Memorial Service for Scott Sikkema
It is with heavy hearts that we announce the passing of Scott D. Sikkema.
CAPE will be hosting a Memorial for Scott on Wednesday, December 6, from 5:00pm to 7:00pm at CAPE.
Please RSVP to attend and share this invitation with friends and colleagues. We hope to see you there.
Please feel free to share your memories below.
Scott’s passion for CAPE’s work was driven by his unshakable belief in the creativity of children.
Scott loved working with artists, teachers and staff to exchange ideas and develop new ways to bring creativity into the classroom. Throughout his professional career, and in his work with CAPE, he was dedicated to working side-by-side with teachers and teaching artists in developing the profession. Scott joined the CAPE staff in 2002 and for the next twenty years, had a significant impact on CAPE’s programming and research. An internationally recognized arts and education leader, Scott was a planner, researcher, writer, teacher, curator, and collaborator.
Scott Sikkema championed Art Education as a path to change the world one day at a time, and his work shaped how children experience art in schools throughout the Chicagoland region. Scott built a lasting network of collaborating cultural resources that brings art to thousands and thousands of school children in communities across our region every day.
His career began at the Kohl’s Children’s Museum, where he produced The Hundred Languages of Children, Chicago’s first exhibit of Reggio Emilia pedagogy and student art. Scott’s passion to build school capacity that engages children with art grew as he planned and led family workshops, teacher workshops, and summer programming in the suburbs and the city. Scott built his first multi-year collaborations between Kohl’s and elementary and preschool programs in the Chicago Public Schools to make sure every child had a chance to tell their tale.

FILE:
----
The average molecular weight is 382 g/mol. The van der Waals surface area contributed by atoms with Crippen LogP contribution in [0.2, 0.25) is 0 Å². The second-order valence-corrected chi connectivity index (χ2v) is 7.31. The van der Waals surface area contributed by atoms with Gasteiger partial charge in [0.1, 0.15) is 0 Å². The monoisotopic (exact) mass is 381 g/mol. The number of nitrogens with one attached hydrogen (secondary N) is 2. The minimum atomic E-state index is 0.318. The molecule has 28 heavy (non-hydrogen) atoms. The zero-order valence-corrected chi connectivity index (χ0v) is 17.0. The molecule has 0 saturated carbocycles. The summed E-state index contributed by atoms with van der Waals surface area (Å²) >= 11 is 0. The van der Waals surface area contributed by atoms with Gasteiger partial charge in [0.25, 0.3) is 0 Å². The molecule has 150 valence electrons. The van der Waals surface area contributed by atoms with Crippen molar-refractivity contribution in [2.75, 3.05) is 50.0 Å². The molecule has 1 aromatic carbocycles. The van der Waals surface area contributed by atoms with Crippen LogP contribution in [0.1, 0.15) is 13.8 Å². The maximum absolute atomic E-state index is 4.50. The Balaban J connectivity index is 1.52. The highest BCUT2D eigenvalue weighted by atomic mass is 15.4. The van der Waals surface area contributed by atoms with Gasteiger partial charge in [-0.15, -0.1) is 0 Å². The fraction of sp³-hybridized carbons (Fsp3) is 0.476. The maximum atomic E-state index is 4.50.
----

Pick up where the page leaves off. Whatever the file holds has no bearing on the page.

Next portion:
When Scott moved to the Terra Museum of American Art, he brought the vibrant connections that expanded on-site arts programming for young learners. His intentional drive to serve young learners connected the Terra’s unique resources through purposeful educational programming with the Chicago Commons, the Shedd Aquarium, the North Park Village Nature Center, and the Chicago Arts Partnership in Education (CAPE).
As an educator himself, Scott taught teacher workshops and graduate coursework at National Louis University, Illinois State University, and Columbia College. Scott used that pedagogical expertise to shape policy on Intuit: The Center for Intuitive and Outsider Art’s Education Committee. Working to serve those who bring art to our classrooms, Scott build the capacity of educators through lasting collaborations between Chicago’s most prestigious institutions, including the Newberry Library, the Chicago Historical Museum, the Garfield Park Conservatory, the School of the Art Institute of Chicago, the Intuit Gallery for Outsider Arts, the Roger Brown Study Collection, the Conservation Design Forum, the Puerto Rican Arts Alliance, the Second City, and the Chicago Blues Foundation.
As the Education Director at CAPE, Scott retooled partnerships to focus on long-term, autonomous teams that pair teachers and artists in our schools. Supporting inquiry-based proposals from the adults with direct student contact, Scott constructed a collective professional development network that influences teaching and learning throughout Chicago and the suburbs. Because of Scott, more and more children use and apply contemporary art practices and forms in our schools.
Scott worked to establish research as an aesthetic and pedagogical practice, central to teaching and learning and to artmaking through collaboration that resulted in CAPE’s Artist/Researcher model. Scott helped write federal, state, and regional grants that helped fund CAPE’s emergence as Chicago’s pre-eminent afterschool arts programming resource.
Scott’s lasting legacy is defined by the connections he built between museum educators, principals and school administrators, teachers, artists and colleagues. The lasting networks he built continue to shape how our students grow and interact with art in their classrooms, their community, and their lives.
Please join us in remembering Scott by sharing your thoughts, memories and images.